Bing Ads URL and Analytics Tagging Made Easy

We all know that Bing Ads is a great way to expand successful paid search campaigns.  While autotagging makes sharing AdWords data with Google Anlaytics easy as pie, tracking Bing Ads analytics data requires a bit more effort.  The Google Campaigns URL Builder is a nice reference, but takes far too long to use on any account of significant size.  We’ll take adavantage of Microsoft Excel and a few simple formulas to make tagging your Bing Ads destination URLs seem like a walk in the park.  Of course, this this doesn’t just apply to Bing Ads and can be applied to any other traffic source that you may want to track.

Traffic Source, Medium, and Campaign

The beginning of the Google Analytics tracking parameters will need to begin with a ‘?’ with each additional parameter being preceded by ‘&’.  One issue to remain aware of is that some URLs may already contain a ‘?’.  If this is the case, you’ll want to begin your with an ‘&’ instead.

www.superwidgets.com?

In general I’ve found that it’s simplest to first begin by appending the destination URLs with parameters and values that will remain static.  Typically this will be the destination URL concatenated with utm_source and utm_medium parameters along with the beginning of the utm_campaign parameter.

www.superwidgets.com?utm_source=bing&utm_medium=cpc&utm_campaign=

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Campaign and Adgroup Population

The next step is to populate the utm_campaign parameter.  This can vary depending on your personal style and how you prefer to manage your Bing Ads account.  A simple approach is to populate the utm_campaign parameter with a combination of the campaign and adgroup name with each separated by a dash.  By using Excel’s Text to Columns feature to split by the dash, data manipulation and analysis become much easier.  The SUBSTITUTE function will enable you to either remove or replace unwanted characters.

www.superwidgets.com?utm_source=bing&utm_medium=cpc&utm_campaign=Widgets-BlueWidgets

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Depending on your preferred campaigns and adgroup naming convention, you may also want to utilize HTML URL encoding to supply special characters that have been used.   This will ensure that each of your URLs remain intact and that the characters are populated within Google Analytics.  Having the characters intact within GA will also make it easier to perform any lookups that combine Bing Ads account and analytics data.  For example, a space is represented by %20.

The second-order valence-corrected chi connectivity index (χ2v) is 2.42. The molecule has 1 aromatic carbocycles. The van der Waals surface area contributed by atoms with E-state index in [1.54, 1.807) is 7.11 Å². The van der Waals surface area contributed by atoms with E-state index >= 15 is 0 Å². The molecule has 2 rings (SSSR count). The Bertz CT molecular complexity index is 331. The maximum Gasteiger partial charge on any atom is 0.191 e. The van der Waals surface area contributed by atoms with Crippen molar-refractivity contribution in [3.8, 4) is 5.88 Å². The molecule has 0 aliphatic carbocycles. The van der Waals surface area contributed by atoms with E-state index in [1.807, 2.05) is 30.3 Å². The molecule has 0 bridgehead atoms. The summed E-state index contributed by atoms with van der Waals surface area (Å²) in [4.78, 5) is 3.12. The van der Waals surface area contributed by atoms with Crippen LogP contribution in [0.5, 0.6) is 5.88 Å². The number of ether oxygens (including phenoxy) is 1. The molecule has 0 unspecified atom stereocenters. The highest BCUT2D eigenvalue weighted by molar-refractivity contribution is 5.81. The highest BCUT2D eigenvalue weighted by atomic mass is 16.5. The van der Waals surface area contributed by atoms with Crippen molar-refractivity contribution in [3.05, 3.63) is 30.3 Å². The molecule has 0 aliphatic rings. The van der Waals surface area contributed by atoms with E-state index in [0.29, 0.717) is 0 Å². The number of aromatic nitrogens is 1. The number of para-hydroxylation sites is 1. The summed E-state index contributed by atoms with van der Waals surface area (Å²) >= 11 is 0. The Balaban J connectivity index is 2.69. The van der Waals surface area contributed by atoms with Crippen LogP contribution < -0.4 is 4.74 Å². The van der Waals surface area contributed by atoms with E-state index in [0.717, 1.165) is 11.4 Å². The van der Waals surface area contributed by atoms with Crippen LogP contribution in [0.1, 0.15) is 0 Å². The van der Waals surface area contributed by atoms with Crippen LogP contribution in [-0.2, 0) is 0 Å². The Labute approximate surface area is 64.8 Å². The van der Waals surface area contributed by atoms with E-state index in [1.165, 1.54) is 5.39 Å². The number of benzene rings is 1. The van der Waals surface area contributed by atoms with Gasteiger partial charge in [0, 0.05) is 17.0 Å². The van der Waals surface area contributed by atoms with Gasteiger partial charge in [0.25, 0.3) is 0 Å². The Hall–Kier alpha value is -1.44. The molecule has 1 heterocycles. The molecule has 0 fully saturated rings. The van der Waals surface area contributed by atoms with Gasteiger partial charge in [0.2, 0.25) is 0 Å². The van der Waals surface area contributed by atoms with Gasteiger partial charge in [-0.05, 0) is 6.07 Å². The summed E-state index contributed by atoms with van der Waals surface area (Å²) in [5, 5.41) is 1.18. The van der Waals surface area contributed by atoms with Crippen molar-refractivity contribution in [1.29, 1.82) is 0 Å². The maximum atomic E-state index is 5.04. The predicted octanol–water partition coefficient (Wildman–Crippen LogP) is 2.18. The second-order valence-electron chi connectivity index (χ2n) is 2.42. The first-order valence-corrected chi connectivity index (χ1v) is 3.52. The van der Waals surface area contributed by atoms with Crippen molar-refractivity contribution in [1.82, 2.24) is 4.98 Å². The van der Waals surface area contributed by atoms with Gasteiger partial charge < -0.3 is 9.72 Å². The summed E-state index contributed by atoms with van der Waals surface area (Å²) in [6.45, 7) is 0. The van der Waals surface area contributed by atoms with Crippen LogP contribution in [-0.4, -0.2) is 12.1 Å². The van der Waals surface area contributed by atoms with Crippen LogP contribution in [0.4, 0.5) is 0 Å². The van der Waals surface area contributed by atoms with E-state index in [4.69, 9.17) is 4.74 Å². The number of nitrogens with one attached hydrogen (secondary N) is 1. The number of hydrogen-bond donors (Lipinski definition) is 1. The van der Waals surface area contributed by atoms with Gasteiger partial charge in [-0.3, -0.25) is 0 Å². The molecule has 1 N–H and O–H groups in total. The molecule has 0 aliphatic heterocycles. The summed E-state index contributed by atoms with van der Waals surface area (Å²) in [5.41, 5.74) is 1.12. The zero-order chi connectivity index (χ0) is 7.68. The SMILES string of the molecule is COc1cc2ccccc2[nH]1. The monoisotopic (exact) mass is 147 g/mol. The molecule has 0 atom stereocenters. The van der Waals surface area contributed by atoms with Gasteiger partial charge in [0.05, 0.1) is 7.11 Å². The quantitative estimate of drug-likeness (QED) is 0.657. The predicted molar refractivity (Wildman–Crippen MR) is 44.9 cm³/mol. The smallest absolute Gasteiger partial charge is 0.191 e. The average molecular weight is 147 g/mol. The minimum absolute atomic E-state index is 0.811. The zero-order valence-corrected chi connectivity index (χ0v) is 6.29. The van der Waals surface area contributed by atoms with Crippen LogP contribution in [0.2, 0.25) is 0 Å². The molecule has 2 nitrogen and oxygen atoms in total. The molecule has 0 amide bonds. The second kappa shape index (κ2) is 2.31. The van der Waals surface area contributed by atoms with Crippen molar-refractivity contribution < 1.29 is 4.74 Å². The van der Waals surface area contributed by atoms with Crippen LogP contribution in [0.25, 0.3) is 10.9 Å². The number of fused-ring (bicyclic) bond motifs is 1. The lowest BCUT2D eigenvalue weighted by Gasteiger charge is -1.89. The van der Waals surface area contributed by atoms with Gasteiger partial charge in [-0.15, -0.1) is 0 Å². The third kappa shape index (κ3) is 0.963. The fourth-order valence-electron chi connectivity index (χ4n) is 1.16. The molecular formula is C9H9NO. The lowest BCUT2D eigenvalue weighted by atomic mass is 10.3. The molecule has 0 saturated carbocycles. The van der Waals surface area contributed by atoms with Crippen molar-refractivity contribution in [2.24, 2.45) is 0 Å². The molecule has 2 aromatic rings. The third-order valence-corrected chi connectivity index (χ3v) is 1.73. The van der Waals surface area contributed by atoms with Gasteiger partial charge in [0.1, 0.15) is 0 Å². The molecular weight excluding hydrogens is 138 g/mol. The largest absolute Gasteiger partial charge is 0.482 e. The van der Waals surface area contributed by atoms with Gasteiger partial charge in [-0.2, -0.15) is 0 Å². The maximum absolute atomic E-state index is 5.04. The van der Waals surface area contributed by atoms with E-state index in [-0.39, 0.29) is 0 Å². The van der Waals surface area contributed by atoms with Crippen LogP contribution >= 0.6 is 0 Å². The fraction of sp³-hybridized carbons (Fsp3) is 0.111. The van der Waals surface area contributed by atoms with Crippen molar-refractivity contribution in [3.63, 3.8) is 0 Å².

www.superwidgets.com?utm_source=bing&utm_medium=cpc&utm_campaign=Widgets-Blue%20Widgets

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Find Your Keywords

Keywords are like PPC gold, so it’s only natural that we use utm_term to include the Bing Ads {keyword} parameter to gather keyword data that triggered the ad.

www.superwidgets.com?utm_source=bing&utm_medium=cpc&utm_campaign=Widgets-Blue%20Widgets&utm_term={keyword}

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Bonus: Match Types and Query Data

An added bonus is to incorporate MatchType, BidMatchType or QueryString.  Since you already have Bing Ads conversion tracking code properly implemented and can pull search query data directly from within Bing Ads, the biggest benefit will come knowing the match type that is associated with the click.

Double Bonus: Automating ? and & Substitution

If you tagging a large campaign or account with mixed ‘?’s in some of the URLs, then you can combine a couple of quick FIND and IF functions to recognize the change and use the SUBSTITUTE function to modify the ‘?’ or ‘&’ where appropriate.  It’s a lot better than trying to manually inspect and change each URL.

There’s Still So Much More

So there it is, the simple and fast way to correctly tag your Bing Ads URLs with Google Analytics tracking code.  There are a number of additional Bing Ads parameters that can combined to create your own perfect Analytics recipe.  Explore, enjoy, and let me know some of your favorite combinations!

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